Screaming Females - Clover [EP] (Cover Artwork)
Staff Pick

Screaming Females

Clover [EP] (2022)

Don Giovanni

Hollllyyy snaaaaaaps! That guitar! That guitar TONE! That bass! That bass tone! Those drums! That boom bippa bap bap bappity bap!

Curious that Screaming Females have chosen to make their new EP semi-secret (you can only buy it at their shows), because it features the band sounding EXCEPTIONAL. The group’s earliest stuff found them shredding it up at 200mph, and the more recent stuff has found them making precise, dedicated strikes, but here, the band is reveling in what’s underneath the surface. Again, simplicity is the rule here, but underneath that simplicity is a dig site of SOUUNNND. What I am saying is that whereas before the band perfected playing notes, now they have perfected generating sound. I’m not sure why I am getting so hung up on how good the band actually SOUNDS (which I suppose is the point of music), but the band has found a way to make fifteen colors pop out of a single brush stroke from one paint dip. It’s almost as if finger technique is too easy for the band, so they are seeing if they can pull multiple sounds from one pluck or crack. If this EP was a wine, some douche in a turtleneck and blazer would say something like, “A assured but delicate ballet of oak and north field cherry, with an understated licorice highlights that are daringly cloaked by a earthy and playful ambiance.” Today, I am that douche.

“Swallow the world” opens with a drum power-strike by Jarrett D before bassist Mike A and Marissa Paternoster lock into a short solo that is like Sticky Fingers era Stones decided to be in Hawkwind. It’s spacey and blusey and I love it. The band takes this spartan, but bold approach throughout the whole album. Sort of the deliberate, slow-mo punch of “Glass House” from their last LP, All At Once, the band has a clear vision of attack. They know that, perhaps paradoxically, keeping it slower and rumbling here let’s us really get what is going on. Instead of rushing through theatrics, we get to focus on each individual scene- almost to the point where the band feels gothy at points. (Listen to the Sister of Mercy style outro on"Violence and Anger.") This is a very good thing.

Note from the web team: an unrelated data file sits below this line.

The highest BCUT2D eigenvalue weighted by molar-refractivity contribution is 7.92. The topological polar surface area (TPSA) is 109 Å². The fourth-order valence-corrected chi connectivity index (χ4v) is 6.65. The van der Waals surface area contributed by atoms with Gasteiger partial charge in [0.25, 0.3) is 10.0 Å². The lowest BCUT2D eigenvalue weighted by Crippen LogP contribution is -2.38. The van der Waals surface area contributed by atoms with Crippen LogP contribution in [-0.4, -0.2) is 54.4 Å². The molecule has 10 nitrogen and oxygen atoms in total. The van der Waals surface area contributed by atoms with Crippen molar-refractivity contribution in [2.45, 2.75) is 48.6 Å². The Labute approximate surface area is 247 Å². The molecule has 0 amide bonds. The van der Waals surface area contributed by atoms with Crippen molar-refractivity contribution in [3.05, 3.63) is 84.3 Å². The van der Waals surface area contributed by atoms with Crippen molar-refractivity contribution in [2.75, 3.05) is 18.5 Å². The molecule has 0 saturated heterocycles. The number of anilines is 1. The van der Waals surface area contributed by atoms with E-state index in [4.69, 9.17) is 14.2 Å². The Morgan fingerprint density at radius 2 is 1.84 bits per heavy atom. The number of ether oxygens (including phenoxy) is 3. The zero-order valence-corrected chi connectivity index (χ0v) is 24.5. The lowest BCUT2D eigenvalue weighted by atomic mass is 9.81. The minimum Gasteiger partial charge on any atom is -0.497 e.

As usually, Paternoster slides surrealist, gothic imagery into her storytelling. “Where I live,” mentions “blood” and “love,” some of her most favorite trademark topics, along with being abandoned. My guess is that Paternoster often cloaks her lyrics in such Poe/Mary Shelley varnish because these tunes are exceptionally personally, so the added mystery creates the feeling intended without any details. It’s a good trick that also lets you bend the imagery to your own personal vision. From "You Got It:"I thought it would stop / I watched You leave / I Swallowed Your Coil in Ecstasy / Now you got it!" WTF? I feel totally gothed out. Someone tell David J to buy these lyrics. Don’t ask me what “My Dead Wife” is about. It’s a creepy title for an alarmingly upbeat tune that has the lyric "I wish that I was dead" that feels like bad mojo to even discuss. Let that one do its own talking.

I felt that in its massive vision and pure execution, All at Once was the band’s epitome. But, before that, I thought the all out rockage of Rose Mountain was the band’s epitome, so I was wrong there. If the band cuts an album as spacey and as bold and as artfully direct and nuanced as this EP, I’ll be wrong again. I’m willing ti bet that I’m right that I’m going to be wrong, FYI.